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Open AccessArticle

Exploring the Use of a Qualitative Behavioural Assessment Approach to Assess Emotional State of Calves in Rodeos

1
School of Veterinary Science, University of Sydney, Camden, New South Wales 2570, Australia
2
Science Team, RSPCA Australia, Deakin, ACT 2600, Australia
3
School of Veterinary Science, University of Sydney, Camperdown, New South Wales 2006, Australia
*
Author to whom correspondence should be addressed.
Animals 2020, 10(1), 113; https://doi.org/10.3390/ani10010113
Received: 10 November 2019 / Revised: 16 December 2019 / Accepted: 22 December 2019 / Published: 10 January 2020
(This article belongs to the Section Animal Welfare)
The nature of rodeo events, including calf-roping, bull- and bronco-riding and steer-wrestling, regularly subject animals to rough handling in ways likely to elicit fear. However, there have been only limited attempts to assess the emotional state of animals undergoing these handling techniques. The current project aims to explore the potential of a qualitative behavioural assessment (QBA) approach to estimate various emotional states by examining images of calves before and after being roped during a rodeo event. QBA is based on human descriptors that summarise the dynamic, expressive style of an animal’s interaction with its environment; e.g., relieved, calm, contented, or anxious. The study found that calves show very different emotions (what they are experiencing emotionally) and behaviours (what they are doing) during the two phases of calf-roping assessed: the chase and recovery. These results indicate that a QBA approach has potential for assessing animal welfare in the entertainment industry.
There are longstanding disagreements between the rodeo industry stakeholders and animal welfare advocates about the wellbeing of the animals used in events. The current study aims to determine whether qualitative behavioural assessment (QBA) is effective in identifying the emotional state of calves in so-called calf-roping events. Still images of calves captured from videos of calf-roping were shown to two groups: practitioners (n = 7) and students (n = 16). For each image, they scored (on a scale of 1–10) 12 descriptive terms—e.g., stressed, energetic, confused, frightened—based on how strongly they thought the animal was experiencing that emotion. Scores were analysed using Factor Analysis and Ordinal Logistic Regression models, while inter-rater reliability was assessed using Intra-Class Correlation Coefficients. The same imagery (video and images) were analysed for behaviours associated with the calves’ ears, neck, legs and tail to develop a behavioural ethogram, which was analysed with Binary Logistic Regression and Anova wrapping. The students were also surveyed to assess their empathy towards animals. The chase phase attracted significantly higher scores for stressed (µ = 5.0, p < 0.001), agitated (µ = 5.1, p < 0.001), anxious (µ = 5.0, p < 0.001) and frightened (µ = 5.0, p < 0.001), and the behavioural ethogram revealed that calves commonly galloped (p < 0.001) and held their tails rigidly during this phase (p = 0.010). In contrast, the recovery phase was characterised by significantly higher scores for calm (µ = 3.0, p < 0.001), contented (µ = 2.7, p < 0.001) and relieved (µ = 1.6, p < 0.001), and calves moved slower (p < 0.001) with more neutral ear positions (ears axial p = 0.008, ears forward p = 0.010). A clear pre- and post-rope effect was evident, showing that QBA indicated that calves were anxious while being chased and were relieved when they had been released. The survey data revealed that students who had more empathy for animals in pain and for those used in experiments were more empathetic towards calves during the chase phase. They felt that calves being chased were agitated, anxious, stressed, frightened and confused. These results confirm that QBA has the potential as a tool for assessing the welfare of animals used in rodeos. View Full-Text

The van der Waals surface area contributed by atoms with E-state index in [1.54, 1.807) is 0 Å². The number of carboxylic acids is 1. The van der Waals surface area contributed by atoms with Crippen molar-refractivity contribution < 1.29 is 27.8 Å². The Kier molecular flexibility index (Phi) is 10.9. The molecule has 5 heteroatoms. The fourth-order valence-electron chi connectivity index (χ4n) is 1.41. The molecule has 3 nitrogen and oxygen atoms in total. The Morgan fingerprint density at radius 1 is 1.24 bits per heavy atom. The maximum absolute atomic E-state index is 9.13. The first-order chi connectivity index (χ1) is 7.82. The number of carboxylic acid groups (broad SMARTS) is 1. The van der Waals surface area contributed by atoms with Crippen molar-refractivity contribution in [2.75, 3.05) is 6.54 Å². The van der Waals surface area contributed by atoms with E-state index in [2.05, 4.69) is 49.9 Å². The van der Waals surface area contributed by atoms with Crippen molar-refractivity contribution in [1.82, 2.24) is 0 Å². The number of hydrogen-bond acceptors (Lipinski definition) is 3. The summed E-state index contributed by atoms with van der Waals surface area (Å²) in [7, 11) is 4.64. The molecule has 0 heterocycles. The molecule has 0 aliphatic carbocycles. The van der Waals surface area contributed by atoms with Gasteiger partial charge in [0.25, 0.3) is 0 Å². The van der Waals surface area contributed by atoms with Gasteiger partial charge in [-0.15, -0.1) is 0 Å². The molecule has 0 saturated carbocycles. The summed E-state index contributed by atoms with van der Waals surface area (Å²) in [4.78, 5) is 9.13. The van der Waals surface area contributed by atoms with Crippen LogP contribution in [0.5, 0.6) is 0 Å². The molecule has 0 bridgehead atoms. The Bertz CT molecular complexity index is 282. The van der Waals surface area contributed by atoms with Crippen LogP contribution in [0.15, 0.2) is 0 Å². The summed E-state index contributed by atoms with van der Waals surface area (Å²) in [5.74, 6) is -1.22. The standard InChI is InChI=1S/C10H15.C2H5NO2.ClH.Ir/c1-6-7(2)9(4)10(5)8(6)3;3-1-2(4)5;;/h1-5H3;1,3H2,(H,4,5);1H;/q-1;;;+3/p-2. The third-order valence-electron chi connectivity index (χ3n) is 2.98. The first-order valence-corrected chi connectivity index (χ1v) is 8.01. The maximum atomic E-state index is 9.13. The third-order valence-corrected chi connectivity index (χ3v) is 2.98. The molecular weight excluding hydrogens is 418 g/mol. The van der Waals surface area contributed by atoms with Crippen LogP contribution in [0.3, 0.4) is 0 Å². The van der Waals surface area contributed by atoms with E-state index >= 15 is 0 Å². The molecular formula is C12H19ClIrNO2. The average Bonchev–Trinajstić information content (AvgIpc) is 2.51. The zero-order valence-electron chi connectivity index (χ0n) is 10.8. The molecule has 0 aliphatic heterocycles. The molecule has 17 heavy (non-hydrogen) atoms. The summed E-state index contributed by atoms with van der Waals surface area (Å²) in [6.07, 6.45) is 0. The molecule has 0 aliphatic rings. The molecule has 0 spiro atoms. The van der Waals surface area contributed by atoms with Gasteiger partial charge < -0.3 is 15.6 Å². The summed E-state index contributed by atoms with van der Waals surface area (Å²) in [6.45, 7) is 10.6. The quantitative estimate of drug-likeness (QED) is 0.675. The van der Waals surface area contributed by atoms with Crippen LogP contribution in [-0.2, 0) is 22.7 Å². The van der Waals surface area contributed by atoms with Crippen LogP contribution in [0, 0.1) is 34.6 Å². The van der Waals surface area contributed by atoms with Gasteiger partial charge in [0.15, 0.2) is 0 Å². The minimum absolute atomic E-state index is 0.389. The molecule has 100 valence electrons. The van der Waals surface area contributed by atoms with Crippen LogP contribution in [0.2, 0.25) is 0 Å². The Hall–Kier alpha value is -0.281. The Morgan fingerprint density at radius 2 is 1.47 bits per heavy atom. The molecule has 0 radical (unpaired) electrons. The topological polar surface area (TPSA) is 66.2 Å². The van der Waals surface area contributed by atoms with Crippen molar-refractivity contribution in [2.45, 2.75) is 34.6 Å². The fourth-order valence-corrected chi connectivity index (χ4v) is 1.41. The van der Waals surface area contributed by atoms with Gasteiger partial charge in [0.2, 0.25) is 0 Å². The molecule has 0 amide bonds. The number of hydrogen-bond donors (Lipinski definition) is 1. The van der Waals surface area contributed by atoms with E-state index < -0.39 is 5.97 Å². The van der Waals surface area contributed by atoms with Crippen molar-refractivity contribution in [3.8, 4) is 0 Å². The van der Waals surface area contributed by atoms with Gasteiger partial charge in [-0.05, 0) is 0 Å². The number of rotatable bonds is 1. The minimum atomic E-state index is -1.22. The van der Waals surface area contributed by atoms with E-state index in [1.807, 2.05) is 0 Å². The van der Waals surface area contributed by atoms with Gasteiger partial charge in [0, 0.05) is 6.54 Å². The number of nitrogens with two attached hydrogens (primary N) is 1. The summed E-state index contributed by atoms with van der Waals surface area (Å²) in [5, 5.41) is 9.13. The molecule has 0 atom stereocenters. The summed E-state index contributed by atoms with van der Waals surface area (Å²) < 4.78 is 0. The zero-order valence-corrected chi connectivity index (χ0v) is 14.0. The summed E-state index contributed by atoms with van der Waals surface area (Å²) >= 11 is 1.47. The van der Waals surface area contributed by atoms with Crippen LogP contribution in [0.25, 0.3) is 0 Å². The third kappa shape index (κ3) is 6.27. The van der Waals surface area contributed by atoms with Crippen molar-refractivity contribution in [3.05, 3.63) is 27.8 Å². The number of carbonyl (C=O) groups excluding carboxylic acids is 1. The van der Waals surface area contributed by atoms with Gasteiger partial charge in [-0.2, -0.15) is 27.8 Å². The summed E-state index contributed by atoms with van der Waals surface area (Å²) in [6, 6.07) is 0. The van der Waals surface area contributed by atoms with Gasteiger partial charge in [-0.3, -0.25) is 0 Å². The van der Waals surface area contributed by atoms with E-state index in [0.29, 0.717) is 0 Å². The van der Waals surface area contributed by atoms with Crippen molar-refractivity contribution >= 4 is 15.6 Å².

Keywords: qualitative behavioural assessment; calf; calf-roping; rope-and-tie; rodeo; animal behaviour; behavioural assessment; animal wellbeing qualitative behavioural assessment; calf; calf-roping; rope-and-tie; rodeo; animal behaviour; behavioural assessment; animal wellbeing
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Rizzuto, S.; Evans, D.; Wilson, B.; McGreevy, P. Exploring the Use of a Qualitative Behavioural Assessment Approach to Assess Emotional State of Calves in Rodeos. Animals 2020, 10, 113.

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